Friday, January 28, 2011


Matt Lindland's "SportFight" Promotion At Spirit Mountain Casino (1/28/11)


If you missed the free self-defense seminar held by Team Quest MMA and Fitness in Portland on Saturday (Jan. 22, 2011), you missed something good – good for you, good for your family and good for the community.

But the success of the effort may lead to more opportunities, according to Matt Lindland, Oregon’s Olympic Silver Medalist and Mixed Martial Arts Super-Star who co-founded Team Quest in Portland along with MMA legends Dan Henderson and Randy Couture.

“We are pleased at the response to our offer of a free self-defense seminar for the community, which we put on as a way of giving back to the community, and to raise funds for St. Jude’s Children’s Hospital,” Lindland said. “People who participated are asking for more. We may now schedule more free seminars like this, or maybe shorter, focused self-defense training in half-hour sessions, maybe weekly.”

MMA is the fastest growing sport in America, and Team Quest has earned a national and international reputation as one of the best, most famed mixed martial arts training centers in the world. Created in the Gresham area of Portland, Team Quest now has training centers in Portland, Tualatin, and West Linn in Oregon; and, in California, Redding, Oceanside, and Temecula, CA, which is led by Team Quest co-founder Dan Henderson. [For more details, log on to]

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Matt Lindland has brought honor to the sport, to himself, and to Oregon, not only by bringing home his Olympic Silver Medal (in greco roman wrestling), but by his status as an MMA super-star competitor, MMA trainer, and entrepreneurial co-founder of Team Quest, which has produced many MMA champions and stars.

Lindland is also an MMA match-maker, founder of “Sport Fight,” which provides the opportunity for up-and-coming athletes to compete and develop their talents in the demanding sport of MMA before growing crowds at MMA events, including one set for January 28, 2011, at Spirit Mountain Casino. (See, )

Team Quest, under Lindland’s leadership, has also done much to give back to the community. The free Self-Defense Seminar is one aspect. Another is Team Quest’s support of St. Jude’s Children’s Hospital.

Yet another aspect is Team Quest’s special recognition and support of veterans. Among other things, Team Quest provides a special discount for military veterans, i.e., the first month free and twenty-percent off the normal fee thereafter. (See,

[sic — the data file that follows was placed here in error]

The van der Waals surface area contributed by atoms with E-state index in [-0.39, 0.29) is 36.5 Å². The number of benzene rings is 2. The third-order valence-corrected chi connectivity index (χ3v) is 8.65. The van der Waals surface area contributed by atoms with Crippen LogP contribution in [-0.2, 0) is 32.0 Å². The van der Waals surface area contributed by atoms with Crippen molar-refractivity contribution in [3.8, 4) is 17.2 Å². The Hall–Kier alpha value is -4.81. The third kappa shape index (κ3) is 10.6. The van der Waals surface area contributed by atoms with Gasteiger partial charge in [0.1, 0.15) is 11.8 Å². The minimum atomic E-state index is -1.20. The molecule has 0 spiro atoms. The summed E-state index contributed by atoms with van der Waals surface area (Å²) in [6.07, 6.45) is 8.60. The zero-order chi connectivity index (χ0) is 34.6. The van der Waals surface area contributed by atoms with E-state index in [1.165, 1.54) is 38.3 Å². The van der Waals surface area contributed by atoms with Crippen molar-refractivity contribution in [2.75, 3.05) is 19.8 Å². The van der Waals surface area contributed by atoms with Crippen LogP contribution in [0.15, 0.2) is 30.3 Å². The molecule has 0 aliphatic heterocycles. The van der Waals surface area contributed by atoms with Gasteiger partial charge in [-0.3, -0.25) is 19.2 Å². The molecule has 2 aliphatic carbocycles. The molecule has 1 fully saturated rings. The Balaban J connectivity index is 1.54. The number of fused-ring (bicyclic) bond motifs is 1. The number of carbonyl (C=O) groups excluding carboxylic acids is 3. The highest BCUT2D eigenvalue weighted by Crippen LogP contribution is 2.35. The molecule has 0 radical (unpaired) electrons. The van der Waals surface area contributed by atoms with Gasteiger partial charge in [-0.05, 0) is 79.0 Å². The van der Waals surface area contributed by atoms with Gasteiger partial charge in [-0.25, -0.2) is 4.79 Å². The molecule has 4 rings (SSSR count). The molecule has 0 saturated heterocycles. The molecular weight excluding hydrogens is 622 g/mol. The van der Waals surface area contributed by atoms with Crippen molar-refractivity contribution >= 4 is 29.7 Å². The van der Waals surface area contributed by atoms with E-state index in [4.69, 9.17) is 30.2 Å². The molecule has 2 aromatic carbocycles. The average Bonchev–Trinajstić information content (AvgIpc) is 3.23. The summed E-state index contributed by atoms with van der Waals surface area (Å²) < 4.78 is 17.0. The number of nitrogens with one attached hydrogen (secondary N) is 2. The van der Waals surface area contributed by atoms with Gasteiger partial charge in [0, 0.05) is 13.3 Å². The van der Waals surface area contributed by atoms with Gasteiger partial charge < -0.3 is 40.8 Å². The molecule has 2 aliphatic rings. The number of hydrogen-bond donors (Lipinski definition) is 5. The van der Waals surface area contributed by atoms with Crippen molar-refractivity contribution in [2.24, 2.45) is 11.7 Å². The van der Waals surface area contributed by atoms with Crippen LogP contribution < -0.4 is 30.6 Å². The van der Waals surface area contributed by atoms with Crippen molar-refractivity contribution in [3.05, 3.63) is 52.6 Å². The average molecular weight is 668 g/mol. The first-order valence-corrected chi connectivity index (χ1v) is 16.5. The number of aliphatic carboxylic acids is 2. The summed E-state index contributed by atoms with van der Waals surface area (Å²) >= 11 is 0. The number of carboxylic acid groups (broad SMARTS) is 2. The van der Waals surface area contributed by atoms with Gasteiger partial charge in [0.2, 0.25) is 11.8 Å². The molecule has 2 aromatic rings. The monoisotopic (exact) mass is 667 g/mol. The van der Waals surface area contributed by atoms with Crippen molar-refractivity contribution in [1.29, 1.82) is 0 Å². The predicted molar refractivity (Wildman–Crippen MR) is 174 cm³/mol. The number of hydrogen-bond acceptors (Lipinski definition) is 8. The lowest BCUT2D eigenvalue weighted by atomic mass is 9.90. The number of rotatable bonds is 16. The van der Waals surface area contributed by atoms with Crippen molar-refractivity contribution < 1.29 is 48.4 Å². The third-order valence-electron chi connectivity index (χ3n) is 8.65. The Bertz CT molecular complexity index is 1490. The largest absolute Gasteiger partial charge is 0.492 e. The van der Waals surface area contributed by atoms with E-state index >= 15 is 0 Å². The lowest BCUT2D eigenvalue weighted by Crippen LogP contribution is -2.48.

Team Quest is also a primary sponsor of “No Soldier Left Behind,” an Oregon non-profit organization created by Iraq and Afghanistan combat veterans who assist veterans coming home to readjust, especially those vets who need help with post traumatic stress disorder (PTSD) traumatic brain injury (TBI) or other wounds or injuries, and need help in obtaining Veterans Administration medical care or benefits. (
"We feel at Team Quest that with the economy in decline and crime going up, a free self-defense seminar to help citizens to be better able to defend themselves in potentially life threatening situations is a great way to give back to the community," Lindland said. "It is also part of Team Quest's efforts to raise donations for St. Jude's Children’s Hospital, which never turns a child in need away.”

The free self defense seminar was intended for those with no self-defense experience, others with some MMA or other martial arts training, and even those with advanced training.

Scott McKendry, General Manager at Team Quest MMA & Fitness, said, “Team Quest is involved in, and contributing to the community. The free self-defense seminar concept is one way of giving back. We will be looking at doing it more often. All those who participated seem very pleased.”

McKendry said that while Team Quest was pleased with the turn out, and would definitely consider more free self-defense seminars, “generally, we still have to get over the hurdle of the misperception of what MMA is all about.” He explained:

“I think many in the community still have the perception that an MMA training center like Team Quest is full of a bunch of mean, scary, street fighter-types engaged in what the media long ago branded a ‘blood support.’ That’s not the realty at all.

“The professional Team Quest fighters training here are dedicated, decent world-class athletes, and people. So are those on our amateur team and others who are hoping to become professional. We have a program to train people to become instructors. The skilled trainers we have, not only in MMA but in fitness, weight-loss, or basic defense skills, are educators who really care about those they are teaching, not scary imitations of intimidating DI’s.

“But, I believe that once people venture into Team Quest, they realize it is really a family friendly place at which they can learn skills for themselves, and their kids in a safe environment, from really decent athletes and trainers, who are also parents, community members, and decent people just like them.”